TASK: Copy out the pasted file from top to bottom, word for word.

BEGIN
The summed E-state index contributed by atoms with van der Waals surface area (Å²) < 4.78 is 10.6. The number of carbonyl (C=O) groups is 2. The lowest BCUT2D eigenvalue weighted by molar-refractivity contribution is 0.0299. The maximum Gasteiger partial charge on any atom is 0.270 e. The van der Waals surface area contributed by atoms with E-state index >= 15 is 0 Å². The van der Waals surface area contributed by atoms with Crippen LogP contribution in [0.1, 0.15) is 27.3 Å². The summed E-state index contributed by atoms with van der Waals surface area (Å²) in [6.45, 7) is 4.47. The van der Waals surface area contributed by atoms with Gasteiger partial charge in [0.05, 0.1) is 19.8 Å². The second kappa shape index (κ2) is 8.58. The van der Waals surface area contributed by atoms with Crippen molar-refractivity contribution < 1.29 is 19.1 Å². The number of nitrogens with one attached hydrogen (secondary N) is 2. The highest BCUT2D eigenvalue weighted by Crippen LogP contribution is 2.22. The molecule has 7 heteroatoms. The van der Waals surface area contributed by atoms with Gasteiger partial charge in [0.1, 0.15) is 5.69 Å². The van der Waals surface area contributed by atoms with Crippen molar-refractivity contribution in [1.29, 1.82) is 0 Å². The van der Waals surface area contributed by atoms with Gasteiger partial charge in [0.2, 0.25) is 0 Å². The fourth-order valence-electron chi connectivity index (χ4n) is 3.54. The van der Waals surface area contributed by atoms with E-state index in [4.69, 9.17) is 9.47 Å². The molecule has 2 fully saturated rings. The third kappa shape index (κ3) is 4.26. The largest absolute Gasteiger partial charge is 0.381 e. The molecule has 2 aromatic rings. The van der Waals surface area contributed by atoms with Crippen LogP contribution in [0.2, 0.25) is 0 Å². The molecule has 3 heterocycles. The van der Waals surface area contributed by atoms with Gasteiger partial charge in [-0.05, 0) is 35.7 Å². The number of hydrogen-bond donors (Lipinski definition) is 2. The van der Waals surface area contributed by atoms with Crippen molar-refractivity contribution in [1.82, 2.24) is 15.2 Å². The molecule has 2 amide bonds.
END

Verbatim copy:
The summed E-state index contributed by atoms with van der Waals surface area (Å²) < 4.78 is 10.6. The number of carbonyl (C=O) groups is 2. The lowest BCUT2D eigenvalue weighted by molar-refractivity contribution is 0.0299. The maximum Gasteiger partial charge on any atom is 0.270 e. The van der Waals surface area contributed by atoms with E-state index >= 15 is 0 Å². The van der Waals surface area contributed by atoms with Crippen LogP contribution in [0.1, 0.15) is 27.3 Å². The summed E-state index contributed by atoms with van der Waals surface area (Å²) in [6.45, 7) is 4.47. The van der Waals surface area contributed by atoms with Gasteiger partial charge in [0.05, 0.1) is 19.8 Å². The second kappa shape index (κ2) is 8.58. The van der Waals surface area contributed by atoms with Crippen molar-refractivity contribution < 1.29 is 19.1 Å². The number of nitrogens with one attached hydrogen (secondary N) is 2. The highest BCUT2D eigenvalue weighted by Crippen LogP contribution is 2.22. The molecule has 7 heteroatoms. The van der Waals surface area contributed by atoms with Gasteiger partial charge in [0.1, 0.15) is 5.69 Å². The van der Waals surface area contributed by atoms with Crippen molar-refractivity contribution in [1.29, 1.82) is 0 Å². The van der Waals surface area contributed by atoms with Gasteiger partial charge in [0.2, 0.25) is 0 Å². The fourth-order valence-electron chi connectivity index (χ4n) is 3.54. The van der Waals surface area contributed by atoms with E-state index in [4.69, 9.17) is 9.47 Å². The molecule has 2 fully saturated rings. The third kappa shape index (κ3) is 4.26. The largest absolute Gasteiger partial charge is 0.381 e. The molecule has 2 aromatic rings. The van der Waals surface area contributed by atoms with Crippen LogP contribution in [0.2, 0.25) is 0 Å². The molecule has 3 heterocycles. The van der Waals surface area contributed by atoms with Gasteiger partial charge in [-0.05, 0) is 35.7 Å². The number of hydrogen-bond donors (Lipinski definition) is 2. The van der Waals surface area contributed by atoms with Crippen molar-refractivity contribution in [1.82, 2.24) is 15.2 Å². The molecule has 2 amide bonds.